Toronto Star

Sunday, June 27, 1999


Would the real men please step forward?

They'd better, or risk becoming obsolete, a new book warns

By Sarah Elton
Toronto Star Staff Reporter

IT'S GETTING pretty hard for men to have sex these days.

Just being a man isn't so easy, either. After all, what's a man worth if a woman can get pregnant, raise a family and support herself without one? Obviously, men are on the down and out.

This, at least, is the view of anthropologist Lionel Tiger, author of The Decline Of Males. Men, he says, are losing the gender war while women gain the upper hand.

He points, for example, to the 20 per cent more women than men who are enrolled in Canadian universities and concludes that women will be cashing in on the top jobs in the future. Their superior level of education will simply make them more eligible to take hold of the reins of power.

And he says that this shift can already be detected. From the late '70s to the mid-'90s, women in the U.S. saw their average incomes rise 7.6 per cent while those of men fell by almost twice that much.

Men's confidence, he says, is on the wane while women's is waxing rapidly. The traditionally male territory is being staked out by the skirts.

But it is on the subject of birth control - specifically the pill - that Tiger, a professor at Rutgers University in New Jersey and the guy who coined the phrase ``male bonding,'' works up a sweat. Thanks to the pill, he says, men are being squeezed out of the family because women have the ultimate say over reproduction.

Tiger says his argument puts a Darwinian spin on Karl Marx's adage about the means of production. While Marx observed that humans were alienated from the means of production, Tiger holds that men today are alienated from the means of reproduction.

Not only do men lack control over their sperm's destiny, because they don't know if their partners are on the pill, Tiger says, but they are also held financially responsible if they father a child.

``If 30 per cent of babies are being born to single moms, men are outlaws, not in-laws,'' he says in an interview from New York. ``Thirty per cent of men don't have families. Men who aren't married really lose out.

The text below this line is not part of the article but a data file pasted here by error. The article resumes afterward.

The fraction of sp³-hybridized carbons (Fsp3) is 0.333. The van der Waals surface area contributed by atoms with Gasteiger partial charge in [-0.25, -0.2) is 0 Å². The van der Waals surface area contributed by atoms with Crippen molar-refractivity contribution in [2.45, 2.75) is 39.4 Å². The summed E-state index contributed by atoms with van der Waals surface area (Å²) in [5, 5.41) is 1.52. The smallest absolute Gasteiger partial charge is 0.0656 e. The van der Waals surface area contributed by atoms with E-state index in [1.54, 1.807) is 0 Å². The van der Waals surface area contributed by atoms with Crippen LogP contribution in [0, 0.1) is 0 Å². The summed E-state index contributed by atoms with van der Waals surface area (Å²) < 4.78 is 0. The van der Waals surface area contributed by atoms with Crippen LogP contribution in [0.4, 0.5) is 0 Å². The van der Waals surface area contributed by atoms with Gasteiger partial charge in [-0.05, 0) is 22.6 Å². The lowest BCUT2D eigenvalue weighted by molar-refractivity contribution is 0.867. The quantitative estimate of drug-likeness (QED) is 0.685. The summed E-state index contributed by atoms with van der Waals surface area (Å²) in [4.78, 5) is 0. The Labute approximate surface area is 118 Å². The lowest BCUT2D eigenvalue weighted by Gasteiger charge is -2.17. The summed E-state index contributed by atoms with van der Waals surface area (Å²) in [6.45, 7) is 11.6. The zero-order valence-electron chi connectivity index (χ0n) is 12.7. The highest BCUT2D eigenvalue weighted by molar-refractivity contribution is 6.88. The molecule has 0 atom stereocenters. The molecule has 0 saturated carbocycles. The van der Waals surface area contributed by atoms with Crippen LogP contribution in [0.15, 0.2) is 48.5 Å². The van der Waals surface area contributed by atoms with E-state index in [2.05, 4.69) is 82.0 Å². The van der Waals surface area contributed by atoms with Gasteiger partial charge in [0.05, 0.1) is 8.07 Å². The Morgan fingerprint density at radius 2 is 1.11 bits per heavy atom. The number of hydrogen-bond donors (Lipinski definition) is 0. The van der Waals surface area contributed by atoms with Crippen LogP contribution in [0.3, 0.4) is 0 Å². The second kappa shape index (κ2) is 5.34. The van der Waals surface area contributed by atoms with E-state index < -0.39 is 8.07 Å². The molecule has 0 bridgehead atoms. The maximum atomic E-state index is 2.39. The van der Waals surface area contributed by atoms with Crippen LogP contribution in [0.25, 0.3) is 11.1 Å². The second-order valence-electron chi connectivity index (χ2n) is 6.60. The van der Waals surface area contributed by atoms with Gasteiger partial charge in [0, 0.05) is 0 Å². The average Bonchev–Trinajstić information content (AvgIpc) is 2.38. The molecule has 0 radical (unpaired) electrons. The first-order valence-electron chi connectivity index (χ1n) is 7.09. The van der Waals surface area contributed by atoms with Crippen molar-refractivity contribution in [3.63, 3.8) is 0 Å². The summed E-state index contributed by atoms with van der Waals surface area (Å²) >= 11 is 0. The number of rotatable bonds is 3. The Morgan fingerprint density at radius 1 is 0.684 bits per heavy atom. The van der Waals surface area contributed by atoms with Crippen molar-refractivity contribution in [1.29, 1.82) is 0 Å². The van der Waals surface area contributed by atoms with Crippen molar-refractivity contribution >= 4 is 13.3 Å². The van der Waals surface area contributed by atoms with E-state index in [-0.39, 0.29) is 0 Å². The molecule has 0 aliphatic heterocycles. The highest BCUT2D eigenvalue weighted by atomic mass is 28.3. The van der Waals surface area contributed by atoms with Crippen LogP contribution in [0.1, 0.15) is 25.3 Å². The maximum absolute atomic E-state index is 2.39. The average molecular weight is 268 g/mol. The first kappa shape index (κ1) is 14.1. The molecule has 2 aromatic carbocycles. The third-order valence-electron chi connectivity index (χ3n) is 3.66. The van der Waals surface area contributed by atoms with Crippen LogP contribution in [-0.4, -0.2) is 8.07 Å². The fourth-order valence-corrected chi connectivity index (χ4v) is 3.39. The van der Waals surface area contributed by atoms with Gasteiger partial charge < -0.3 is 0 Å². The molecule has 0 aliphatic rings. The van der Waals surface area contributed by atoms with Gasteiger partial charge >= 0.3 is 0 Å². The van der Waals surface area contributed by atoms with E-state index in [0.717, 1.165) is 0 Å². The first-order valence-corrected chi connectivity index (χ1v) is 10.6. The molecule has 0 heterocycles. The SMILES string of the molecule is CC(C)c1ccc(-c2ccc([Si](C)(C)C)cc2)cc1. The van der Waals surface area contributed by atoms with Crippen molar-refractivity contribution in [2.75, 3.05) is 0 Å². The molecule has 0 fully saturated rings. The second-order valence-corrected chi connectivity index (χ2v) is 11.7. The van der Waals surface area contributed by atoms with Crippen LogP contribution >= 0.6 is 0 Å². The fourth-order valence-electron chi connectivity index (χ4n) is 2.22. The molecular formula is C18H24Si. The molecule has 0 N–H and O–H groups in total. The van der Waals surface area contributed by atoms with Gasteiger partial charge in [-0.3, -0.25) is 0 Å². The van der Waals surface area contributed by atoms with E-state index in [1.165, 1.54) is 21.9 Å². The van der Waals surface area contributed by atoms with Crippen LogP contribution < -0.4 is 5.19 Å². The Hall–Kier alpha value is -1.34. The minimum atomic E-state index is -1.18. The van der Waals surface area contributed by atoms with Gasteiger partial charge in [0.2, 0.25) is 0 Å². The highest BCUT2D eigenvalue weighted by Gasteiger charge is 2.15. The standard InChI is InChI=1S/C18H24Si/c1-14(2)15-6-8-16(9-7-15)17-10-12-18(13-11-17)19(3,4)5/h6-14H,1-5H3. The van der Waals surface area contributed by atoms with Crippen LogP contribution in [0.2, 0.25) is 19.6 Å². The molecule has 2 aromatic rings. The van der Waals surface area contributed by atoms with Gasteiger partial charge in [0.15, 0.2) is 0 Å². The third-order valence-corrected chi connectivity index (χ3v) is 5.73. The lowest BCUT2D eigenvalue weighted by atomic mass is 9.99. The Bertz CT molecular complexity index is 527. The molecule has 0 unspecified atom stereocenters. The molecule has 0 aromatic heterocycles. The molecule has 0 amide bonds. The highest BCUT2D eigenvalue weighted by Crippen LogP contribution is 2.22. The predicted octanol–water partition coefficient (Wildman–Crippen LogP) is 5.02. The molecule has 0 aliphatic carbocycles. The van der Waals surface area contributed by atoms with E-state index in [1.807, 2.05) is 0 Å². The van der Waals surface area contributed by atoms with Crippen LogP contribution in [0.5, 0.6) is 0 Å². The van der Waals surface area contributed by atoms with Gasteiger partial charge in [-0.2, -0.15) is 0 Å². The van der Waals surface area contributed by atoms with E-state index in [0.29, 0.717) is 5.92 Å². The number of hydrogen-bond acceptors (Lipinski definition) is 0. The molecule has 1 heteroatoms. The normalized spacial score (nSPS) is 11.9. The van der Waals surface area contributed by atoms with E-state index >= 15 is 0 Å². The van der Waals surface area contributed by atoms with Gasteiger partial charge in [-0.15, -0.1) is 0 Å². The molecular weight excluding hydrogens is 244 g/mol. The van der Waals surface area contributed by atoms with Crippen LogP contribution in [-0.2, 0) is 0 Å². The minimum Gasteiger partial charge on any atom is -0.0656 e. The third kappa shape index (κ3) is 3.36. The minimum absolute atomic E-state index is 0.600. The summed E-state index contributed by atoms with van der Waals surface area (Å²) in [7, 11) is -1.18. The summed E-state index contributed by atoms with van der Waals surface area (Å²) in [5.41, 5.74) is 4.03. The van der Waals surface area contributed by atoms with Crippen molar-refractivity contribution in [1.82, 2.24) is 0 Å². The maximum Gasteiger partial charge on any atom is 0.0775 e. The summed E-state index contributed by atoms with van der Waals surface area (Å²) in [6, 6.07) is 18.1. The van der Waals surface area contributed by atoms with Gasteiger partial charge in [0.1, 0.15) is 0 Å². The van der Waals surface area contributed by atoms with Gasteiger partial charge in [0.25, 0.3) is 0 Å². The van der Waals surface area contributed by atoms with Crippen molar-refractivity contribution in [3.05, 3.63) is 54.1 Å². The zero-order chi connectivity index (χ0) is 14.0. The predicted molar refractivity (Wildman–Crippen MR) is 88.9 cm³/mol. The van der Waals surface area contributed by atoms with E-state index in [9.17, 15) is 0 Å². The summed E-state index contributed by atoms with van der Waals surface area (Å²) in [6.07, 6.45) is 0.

``This is a very dramatic form of alienation. The relationship changes from an emotional one to an economic one,'' he says.

This is why it's getting difficult to have sex these days. Men never know if their sperm is going to light the fuse or not.

Before the invisible contraception provided by the pill, both men and women knew when they were risking conception. There was a tacit understanding between the sexes when a barrier method like a condom was used. But today, men no longer have a say in reproduction.

``Is this a society you think you want? I think this is for everyone to answer,'' Tiger says.

The idea that the pill has led to the downfall of men has not exactly captured the public's imagination so far. But he's not the only one suggesting that the relationship between men and women has changed dramatically.

Helen Fisher, a friend and colleague of his, has just published The First Sex, a book about the physiological differences between the sexes and how they affect our lives. She argues that the sexes are genetically programmed to be different, that women and men are suited for different tasks.

Fisher holds that, at this point in our history, the inherent talents of women are increasingly in demand. Women are better at negotiating and being diplomatic, two skills of high value in the modern economy.

This means, she argues, that ``in this coming age, women's natural talents are going to be of tremendous use'' and they will be rewarded with higher salaries, corner offices and the power and influence that go with them.

If Tiger says the pill is pushing men out of the family and Fisher acknowledges that women are climbing higher thanks to their special talents, does it mean that the old power structure is being shaken up?

Does this mean that men are becoming obsolete? Are we headed for a world of female dominance where men are merely the peons at the goddess' feet?